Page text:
Thursday, March 04, 2010

Miranda Devine, and the bizarre but not unusual sight of a high Tory bashing the low Tories ...

(Above: be very afraid, that's a mute craven liberal moderate under your bed, and monsters don't come any worse than that. Not even leftist utopians).

It's an old saw that you need to be wary about professions that begin with a "p".

Politicians, priests, psychiatrists, plumbers. Say no more.

It means healthy lifestyles - like perverts - and healthy enthusiasms - an interest in perversions - get swept up in the 'p' phobia.

I just had to start that way because 'd' for Devine is back, flailing away with Who's who in the hubris ranking.

And in her usual way, it's never a half measure, as she proclaims that she's head over heels in love with Tony Abbott.

Up to that moment I'd been thinking Abbott had been cruising along fine. Sure he might have found himself lost up a creek without a paddle, but who hasn't been lost in the Australian bush? (Outback experience vital, says 'lost' Abbott). Who hasn't been lost amongst the fossils?

Why here we are lost in a Miranda Devine column.

But when you get the Devine praising you, in language which is unctuous, almost uxorious, it should surely give you pause. Any chance of looking like you're in the middle vanishes into a haze of right wing dolthood:

... his strong moral compass, whether you agree with it or not, and clear-thinking, forthright language, give the Liberals the momentum of a leader who is Howard's natural successor.

But why the sudden reversion to Howard? Well Howard is now suddenly rampant because he's got a gig at the ICC:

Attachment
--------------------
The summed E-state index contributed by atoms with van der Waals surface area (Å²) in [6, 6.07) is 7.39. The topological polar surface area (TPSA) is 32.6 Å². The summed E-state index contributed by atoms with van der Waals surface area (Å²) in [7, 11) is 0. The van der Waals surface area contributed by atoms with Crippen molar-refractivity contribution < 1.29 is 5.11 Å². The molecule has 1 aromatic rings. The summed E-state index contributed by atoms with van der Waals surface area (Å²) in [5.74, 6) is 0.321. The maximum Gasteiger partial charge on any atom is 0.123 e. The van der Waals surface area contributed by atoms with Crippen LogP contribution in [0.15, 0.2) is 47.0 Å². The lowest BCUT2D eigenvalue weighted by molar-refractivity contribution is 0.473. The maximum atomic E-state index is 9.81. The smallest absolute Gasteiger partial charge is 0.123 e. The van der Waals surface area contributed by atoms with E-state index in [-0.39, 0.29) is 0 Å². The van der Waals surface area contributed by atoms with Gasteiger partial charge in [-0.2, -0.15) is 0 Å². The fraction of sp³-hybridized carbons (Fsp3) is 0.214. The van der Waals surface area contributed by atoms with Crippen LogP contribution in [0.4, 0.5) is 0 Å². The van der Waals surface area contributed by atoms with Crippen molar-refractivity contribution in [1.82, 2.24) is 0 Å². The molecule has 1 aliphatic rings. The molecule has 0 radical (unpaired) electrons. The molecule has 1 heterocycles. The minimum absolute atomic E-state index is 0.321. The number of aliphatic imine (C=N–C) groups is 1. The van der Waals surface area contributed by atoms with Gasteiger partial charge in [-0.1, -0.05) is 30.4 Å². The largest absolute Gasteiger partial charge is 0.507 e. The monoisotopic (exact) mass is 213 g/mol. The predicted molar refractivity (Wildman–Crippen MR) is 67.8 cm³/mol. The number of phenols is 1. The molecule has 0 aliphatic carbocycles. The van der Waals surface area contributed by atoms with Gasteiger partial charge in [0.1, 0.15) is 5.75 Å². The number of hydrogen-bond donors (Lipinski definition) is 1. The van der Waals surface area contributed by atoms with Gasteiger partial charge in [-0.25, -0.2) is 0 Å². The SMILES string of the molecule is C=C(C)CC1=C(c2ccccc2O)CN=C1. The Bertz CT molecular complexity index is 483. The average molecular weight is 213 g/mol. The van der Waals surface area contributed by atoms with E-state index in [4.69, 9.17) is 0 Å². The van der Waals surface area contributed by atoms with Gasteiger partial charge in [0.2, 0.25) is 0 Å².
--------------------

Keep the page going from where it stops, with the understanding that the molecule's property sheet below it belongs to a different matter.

With John Howard popping up in his new role as International Cricket Council vice-president, after virtually a 2½ year absence, you wonder if many of those who couldn't wait to see the back of him are questioning themselves. That's not to say Howard hadn't run his course as prime minister - hubris creeps into even the most determinedly humble 11-year government.

Huh? Say what? He's got a gig at the ICC and people who wanted to see the back of him should question themselves?

What a goose. Should people who wanted to see the back of the amiable Kim Beazley as leader of the opposition suddenly think again because he likes to slip on black ice as the new ambassador to the United States? Should those eager to see the back of Gareth Evans think again because he's turned up at the ANU after a recent career attempting to bore people into the path of peace?

Yep, it's the usual nonsense. Talk of a government failing from hubris, then yearning for the return of the master of hubris. Well cricket can have him, and good luck to it as it attempts to turn people back to the utter tedium of a game played over five days (ye gods, five days), compared to the current interest in the 20 20 lollypops. The Indians will have Howard for dinner, so he'd better learn to love curry.

But back to Tony Abbott:

Abbott is more pugnacious, soulful and unpredictable than Howard; he has the added burden of Catholicism; but both are fit, wiry men with enormous tenacity and self-belief, whose opponents underestimate them. Both are unashamed social conservatives who espouse the value of family, faith, flag and defending institutions.

Eek, there's something worse than the letter 'p'.

It's 'f', what with the family, faith and the flag. And as for 'defending institutions', what on earth does that blather mean? A cryptic dog whistle to the monarchists? Or perhaps psychiatric institutions, though I always prefer the term bedlam. Being sometime Catholic.

Dear lord, I used to think it was only the Major in Fawlty Towers who liked to speak in this way: